the gyoen at meiji-jingu

30Jul06

Since Tomo was busy on Sunday, Jess and I spent our last day in Tokyo wandering around Meiji-jingu and Harajuku. Since I’ve written about Meiji-jingu before, I won’t spend much time on it here, other than to say it was a beautiful day and quite crowded with people. On the way back from the main shrine complex, Jess and I decided to visit the Gyoen, or “Inner Garden” of Meiji-jingu (which will cost you a whopping 500 yen).

The Gyoen fell under the control of the Imperial Household during the Meiji era, and was renamed Yoyogi Gyoen (Yoyogi Imperial Garden). It’s most famous for its iris garden, which comes into bloom in June. There’s really nothing incredibly special about this garden, which is part of what makes it so nice to walk around in. The crowds at Meiji-jingu are absent here, and the landscaping is fairly minimal so it feels more like walking through a forested area than a stylized Japanese garden. I imagine that in June, when the irises are in bloom, that it’s absolutely packed with people, but in the off-season it’s really nice and quiet.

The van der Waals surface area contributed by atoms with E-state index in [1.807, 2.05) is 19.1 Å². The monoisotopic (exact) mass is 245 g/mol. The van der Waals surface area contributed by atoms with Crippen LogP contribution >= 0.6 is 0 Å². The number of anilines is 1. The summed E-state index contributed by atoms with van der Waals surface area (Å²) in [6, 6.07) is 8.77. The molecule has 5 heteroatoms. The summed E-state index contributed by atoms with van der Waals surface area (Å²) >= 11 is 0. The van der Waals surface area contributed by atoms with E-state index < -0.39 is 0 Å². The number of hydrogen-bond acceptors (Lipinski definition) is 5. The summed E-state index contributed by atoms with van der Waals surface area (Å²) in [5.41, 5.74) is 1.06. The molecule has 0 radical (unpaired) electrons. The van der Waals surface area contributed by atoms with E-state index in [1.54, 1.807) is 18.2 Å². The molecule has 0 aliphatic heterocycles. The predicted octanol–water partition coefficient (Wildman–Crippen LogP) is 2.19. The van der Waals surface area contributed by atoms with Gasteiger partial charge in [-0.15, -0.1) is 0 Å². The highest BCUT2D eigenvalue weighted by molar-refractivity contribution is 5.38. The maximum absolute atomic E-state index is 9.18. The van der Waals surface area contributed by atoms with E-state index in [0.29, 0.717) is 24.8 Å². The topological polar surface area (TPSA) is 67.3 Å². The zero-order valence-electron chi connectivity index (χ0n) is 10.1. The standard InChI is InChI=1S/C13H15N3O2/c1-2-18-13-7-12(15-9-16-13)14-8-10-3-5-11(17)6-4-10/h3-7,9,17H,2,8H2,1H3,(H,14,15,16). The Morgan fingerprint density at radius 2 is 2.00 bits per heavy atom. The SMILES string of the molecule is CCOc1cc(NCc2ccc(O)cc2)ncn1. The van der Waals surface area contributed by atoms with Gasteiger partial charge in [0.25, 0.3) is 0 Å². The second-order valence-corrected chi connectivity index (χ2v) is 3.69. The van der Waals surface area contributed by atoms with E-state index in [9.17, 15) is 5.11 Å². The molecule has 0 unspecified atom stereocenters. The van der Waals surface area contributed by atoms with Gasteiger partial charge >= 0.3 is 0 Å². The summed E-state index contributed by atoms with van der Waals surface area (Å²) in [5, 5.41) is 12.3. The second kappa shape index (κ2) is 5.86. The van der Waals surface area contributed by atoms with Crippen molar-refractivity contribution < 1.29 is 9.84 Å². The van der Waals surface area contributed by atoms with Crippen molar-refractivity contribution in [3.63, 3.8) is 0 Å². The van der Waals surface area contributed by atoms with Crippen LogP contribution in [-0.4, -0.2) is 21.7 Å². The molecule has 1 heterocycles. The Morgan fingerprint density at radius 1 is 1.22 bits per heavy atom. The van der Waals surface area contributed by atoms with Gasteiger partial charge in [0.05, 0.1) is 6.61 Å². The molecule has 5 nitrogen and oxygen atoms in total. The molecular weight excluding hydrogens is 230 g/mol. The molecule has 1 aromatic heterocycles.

Here’s a view of the teahouse that overlooks the pond. This is the most cultivated area of the garden, aside from the iris beds.

Here is a picture of the pond taken from a pier that used to be used for fishing. I suspect that fishing is no longer allowed.

The iris garden winds toward Meiji-jingu following the path of a stream bed. Here the irises are covered with netting to protect them. In fact, this view reminds me a bit of a Christo project. There are hundreds of kinds of irises here, each particular flower labeled with a small, wooden sign.

The garden also has several of these thatched roof rest areas. On the day that we were there, many of them were populated by small groups of bird watchers with enormous camera lenses.

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